What are Weakness?
Hind leg weakness or paralysis is a common disorder that is seen in rabbits and can have many different causes. It is a particularly harsh disease for rabbits as it affects their ability to pass cecotropes through their system, which can severely inhibit their capacity to get enough nutrition if it is left unaddressed. Many rabbits live long lives without the ability to move their hind legs with just a few changes to their environment.
Hind leg paralysis is characterized by the inability to effectively use the back legs. This can have a number of origins which have a variety of symptoms.
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Symptoms of Weakness in Rabbits
Some symptoms specific to the paralysis include:
- Lack of balance
- Loss of bladder control
- Loss of bowel control
- Pain along spine
- Reluctance to exercise
- Trembling legs
- Weakness of one or more limbs
Diseases like cancer and spinal osteoarthritis can wear down the components of the spinal cord over time and inhibit the ability of the rabbit to move its hind legs.
Parasitic, bacterial, and fungal infections can cause a number of disorders that can lead to weakness or paralysis in rabbits. One of the more notable parasitic infections is known as Encephalitozoon cuniculi.
Paralysis can be caused by several toxins, both natural and man-made. Weakness and paralysis caused by toxins must be handled by a veterinary professional. Rabbits are not capable of vomiting, so to remove any toxins from the stomach, they have to be forcibly removed by activated charcoal and gastric lavage.
Trauma to the spine can cause sudden weakness or paralysis by damaging the nerves. Rabbits have been known to jump erratically when frightened and break their own back.
Causes of Weakness in Rabbits
Many diseases and disorders can lead to hind leg weakness and paralysis in the hind legs.
- Age-related weakness
- Bacterial infection
- Chronic illness
- Parasitic infection
- Encephalitozoon cuniculi (e. cuniculi)
- Spinal trauma
- Vertebral disc disease
- Vitamin deficiency
Diagnosis of Weakness in Rabbits
When you bring your rabbit into the veterinarian, a physical examination will be completed, with particular attention being paid to the spinal column. Standard blood tests, such as a complete blood count (CBC) and a biochemistry profile can be used to determine if any infections or toxins are present in your rabbit's system.
An x-ray will also be taken in order to get a better idea of the status of the spine, usually after an opaque dye is injected into the spinal column to help spot anatomical changes in the spine itself. This procedure is called a myelogram. In some cases, a computerized tomography (CT) scan or a magnetic resonance imaging (MRI) scan will be able to spot changes that weren’t visible with the traditional x-ray imaging system. If any growths are found, samples will be taken for a biopsy so that the clinic can determine what kind of cancer it is if it is cancerous.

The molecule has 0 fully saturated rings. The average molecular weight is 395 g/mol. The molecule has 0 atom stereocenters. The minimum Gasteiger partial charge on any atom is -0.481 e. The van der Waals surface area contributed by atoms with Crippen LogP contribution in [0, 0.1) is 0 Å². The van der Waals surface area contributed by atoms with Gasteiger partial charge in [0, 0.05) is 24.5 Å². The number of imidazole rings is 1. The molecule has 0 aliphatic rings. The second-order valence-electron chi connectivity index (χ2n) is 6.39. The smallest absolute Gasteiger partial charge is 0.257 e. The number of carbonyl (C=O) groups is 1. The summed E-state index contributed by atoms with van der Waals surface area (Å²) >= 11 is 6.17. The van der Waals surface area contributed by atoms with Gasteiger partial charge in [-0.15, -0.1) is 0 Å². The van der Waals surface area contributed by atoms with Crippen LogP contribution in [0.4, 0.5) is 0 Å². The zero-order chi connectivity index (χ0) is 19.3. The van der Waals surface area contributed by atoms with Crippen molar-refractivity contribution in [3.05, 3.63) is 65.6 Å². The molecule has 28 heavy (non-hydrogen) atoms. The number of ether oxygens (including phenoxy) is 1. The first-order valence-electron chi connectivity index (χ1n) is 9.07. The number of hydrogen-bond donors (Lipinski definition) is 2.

Treatment of Weakness in Rabbits
If your animal is transported to the veterinary clinic in an emergency state, then supportive treatment will be started right away. This generally includes IV fluids to maintain hydration and to ensure that the proper balances of sugars and enzymes continue circulating, and can also include oxygen if respiration is threatened. Treatment beyond supportive measures will be dependent on the underlying condition that is causing the paralysis.
In the case of infection, the appropriate antibiotic or antifungal medication will be prescribed and should be taken for as long as directed to prevent a reoccurrence of the infection. Rabbits who have broken their backs may be able to heal if only the bones are broken and the nerves are still intact, although a pin may be needed in some situations. If the paralysis is due to a toxin that was ingested recently, your veterinarian may administer vitamin E and activated charcoal as well as perform a gastric lavage, especially since rabbits are unable to vomit to expel the toxin themselves.
Recovery of Weakness in Rabbits
The prognosis for rabbits with rear limb paralysis depends on the amount of damage that has occurred to the spinal cord itself as well as the underlying cause of the disorder. In some cases, it is kinder to euthanize the animal, and there are cases where the rabbit’s range of motion is fully restored. There are also situations in which the rabbit lives on, but remains paralyzed. A rabbit that has paralyzed back legs will need special bedding and a low entry litterbox in its enclosure, as well as assistance in cleaning their ears. Common disorders of paralyzed rabbits to be aware of are urine scald, sore hocks, and pressure sores. These disorders should be minimized or avoided with the appropriate preventative measures.